Relying On the Past

I like to plan things out.

While I’m not rigid to the point where I schedule every little step of my day, I do try to pick a handful of big things to accomplish each week. Generally, these projects help to push some longer-term goal forward. When these plans get interrupted by forks in the road, I tend to get frustrated. This week, I saw the bulk of my big projects get pushed to the wayside by unexpected obligations.

While some of the situations I encountered were absolutely unavoidable (and not necessarily bad)—rescheduled meetings, a much-welcomed request to speak at an event—others happened on my own accord. Earlier mistakes coming back to haunt me, losing focus due to anger and frustration, and trying to force ideals onto things (and people) that I can’t control. Combined, all of this resulted in a fairly stressful week that—while busy—shouldn’t have been stressful at all.

Upon reflection, the common thread that stood out in all of the unwanted forks in the road were rooted in earlier decisions. Things like taking on work that I knew would cause headaches later, or starting projects much later than their scope called for. Like ripples from a stone dropped in a pond, each problem hit like a wave echoing from the epicenter. Each of these decisions were founded in short-term thinking. Something that seemed like a solution then actually ended up being a problem now.

All of this got me thinking. Why did I do that? Why wasn’t I more prescient? Of course, hindsight is 20/20, but shouldn’t there have been some clear reason? Nothing came to mind. In reality, each of those earlier decisions that led to a negative outcome in the future were simply me thinking I was acting on the best information that I had then.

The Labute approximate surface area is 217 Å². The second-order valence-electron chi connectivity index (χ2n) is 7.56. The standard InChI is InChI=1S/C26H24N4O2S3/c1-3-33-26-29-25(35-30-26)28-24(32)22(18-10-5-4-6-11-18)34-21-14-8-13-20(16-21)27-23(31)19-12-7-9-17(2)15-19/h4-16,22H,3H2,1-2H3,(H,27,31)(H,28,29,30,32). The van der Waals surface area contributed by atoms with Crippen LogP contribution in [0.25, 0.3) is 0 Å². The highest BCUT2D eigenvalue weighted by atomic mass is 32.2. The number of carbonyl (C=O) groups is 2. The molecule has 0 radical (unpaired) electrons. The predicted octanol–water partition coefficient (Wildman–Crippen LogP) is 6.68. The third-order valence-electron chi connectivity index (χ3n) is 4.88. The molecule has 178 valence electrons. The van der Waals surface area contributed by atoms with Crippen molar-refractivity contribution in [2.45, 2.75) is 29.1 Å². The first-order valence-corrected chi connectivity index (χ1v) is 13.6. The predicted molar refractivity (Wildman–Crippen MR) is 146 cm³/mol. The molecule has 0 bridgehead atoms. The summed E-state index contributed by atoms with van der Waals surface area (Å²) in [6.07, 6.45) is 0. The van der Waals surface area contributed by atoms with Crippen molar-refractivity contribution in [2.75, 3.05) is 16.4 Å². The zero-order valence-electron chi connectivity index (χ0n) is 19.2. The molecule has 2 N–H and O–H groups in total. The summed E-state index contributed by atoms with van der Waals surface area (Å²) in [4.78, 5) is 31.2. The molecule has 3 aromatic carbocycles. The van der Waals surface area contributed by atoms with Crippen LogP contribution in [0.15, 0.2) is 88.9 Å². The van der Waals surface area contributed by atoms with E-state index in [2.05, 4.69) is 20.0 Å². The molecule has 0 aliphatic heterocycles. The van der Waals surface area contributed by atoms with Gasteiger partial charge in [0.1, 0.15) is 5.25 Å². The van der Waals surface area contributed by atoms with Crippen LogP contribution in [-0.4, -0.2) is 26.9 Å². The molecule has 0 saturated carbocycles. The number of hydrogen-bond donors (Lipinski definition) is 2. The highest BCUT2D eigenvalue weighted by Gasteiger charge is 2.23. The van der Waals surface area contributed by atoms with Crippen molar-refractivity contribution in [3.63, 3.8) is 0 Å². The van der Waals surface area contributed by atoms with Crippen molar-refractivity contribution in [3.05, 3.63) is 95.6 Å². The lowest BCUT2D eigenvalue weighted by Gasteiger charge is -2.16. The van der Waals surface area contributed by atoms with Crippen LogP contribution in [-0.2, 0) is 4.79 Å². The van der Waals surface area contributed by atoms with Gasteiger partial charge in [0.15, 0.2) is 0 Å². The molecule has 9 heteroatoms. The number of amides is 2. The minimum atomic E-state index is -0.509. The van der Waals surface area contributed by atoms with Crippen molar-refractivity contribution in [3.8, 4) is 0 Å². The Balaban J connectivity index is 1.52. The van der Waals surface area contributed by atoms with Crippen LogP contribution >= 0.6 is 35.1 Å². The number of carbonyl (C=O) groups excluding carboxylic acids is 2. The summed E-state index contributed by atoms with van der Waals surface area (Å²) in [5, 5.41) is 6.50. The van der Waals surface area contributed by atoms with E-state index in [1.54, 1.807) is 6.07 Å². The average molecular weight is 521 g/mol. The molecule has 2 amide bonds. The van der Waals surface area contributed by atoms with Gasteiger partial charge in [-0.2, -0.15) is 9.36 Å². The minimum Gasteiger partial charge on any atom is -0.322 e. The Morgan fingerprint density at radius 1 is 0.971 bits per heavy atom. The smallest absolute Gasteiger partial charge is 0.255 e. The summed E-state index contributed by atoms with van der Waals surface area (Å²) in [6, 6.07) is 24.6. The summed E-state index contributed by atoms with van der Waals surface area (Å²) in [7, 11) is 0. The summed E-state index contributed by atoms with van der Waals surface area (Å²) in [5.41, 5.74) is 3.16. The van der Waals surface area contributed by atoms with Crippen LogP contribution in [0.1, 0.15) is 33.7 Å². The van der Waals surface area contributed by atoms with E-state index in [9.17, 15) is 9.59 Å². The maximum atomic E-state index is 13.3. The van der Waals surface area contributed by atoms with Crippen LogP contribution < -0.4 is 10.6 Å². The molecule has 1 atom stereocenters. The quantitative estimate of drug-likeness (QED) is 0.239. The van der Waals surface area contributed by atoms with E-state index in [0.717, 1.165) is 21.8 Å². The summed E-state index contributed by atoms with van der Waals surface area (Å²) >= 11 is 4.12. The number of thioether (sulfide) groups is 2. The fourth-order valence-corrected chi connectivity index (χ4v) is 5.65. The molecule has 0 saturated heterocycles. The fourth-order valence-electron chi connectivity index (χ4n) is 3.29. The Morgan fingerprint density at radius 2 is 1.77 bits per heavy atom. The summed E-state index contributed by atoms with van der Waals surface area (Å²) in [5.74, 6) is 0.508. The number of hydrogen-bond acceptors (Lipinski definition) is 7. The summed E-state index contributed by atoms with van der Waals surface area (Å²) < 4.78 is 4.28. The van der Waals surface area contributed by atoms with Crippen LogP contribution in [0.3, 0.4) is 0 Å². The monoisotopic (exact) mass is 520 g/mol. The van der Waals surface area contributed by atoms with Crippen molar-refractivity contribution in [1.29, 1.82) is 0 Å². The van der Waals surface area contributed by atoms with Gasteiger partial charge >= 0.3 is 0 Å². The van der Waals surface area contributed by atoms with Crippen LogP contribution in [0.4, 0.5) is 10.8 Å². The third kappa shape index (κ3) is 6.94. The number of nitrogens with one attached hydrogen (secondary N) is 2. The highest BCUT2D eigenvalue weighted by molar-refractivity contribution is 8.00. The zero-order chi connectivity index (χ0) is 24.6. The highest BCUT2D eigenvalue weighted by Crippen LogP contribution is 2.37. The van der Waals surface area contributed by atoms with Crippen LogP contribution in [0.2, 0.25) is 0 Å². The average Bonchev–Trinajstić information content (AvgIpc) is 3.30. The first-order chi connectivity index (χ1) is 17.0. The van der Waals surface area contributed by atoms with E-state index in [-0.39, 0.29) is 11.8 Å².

What I failed to consider in those calculations, though, was the past. While I didn’t know what would happen in these particular situations, I did know what happened in situations like them in the past. When I realized this, the mistake was clear: not relying on the lessons of past mistakes.

While the past isn’t always an accurate representation of the future (e.g. stock market performance), it’s a better tool than nothing when considering which paths to take. From Seeking Wisdom:

How can we understand what is happening to us without any reference to the past? We conveniently forget to record our mistakes. But they should be highlighted. We should confess our errors and learn from them. We should look into their causes and take steps to prevent them from happening again.

The idea is simple: pay attention to mistakes. Study them. Record them. Don’t ignore them because their memory makes you feel bad. Utilize them. When faced with a decision, take into full consideration any past outcome that’s similar to the current one. How did that end up? How did you respond? Did you feel better or worse afterward?

Avoid unnecessarily quick decisions. Don’t just assume that something will go well because you think it will help you to solve a problem now (like making a quick buck). Consider how you’ve felt about the thing up until this point. If anything made you uncomfortable: examine it. Chances are that you have that feeling because the scenario in question reflects a past decision that resulted in a less-than-favorable outcome. Don’t ignore it. That feeling could save you a lot of trouble down the road.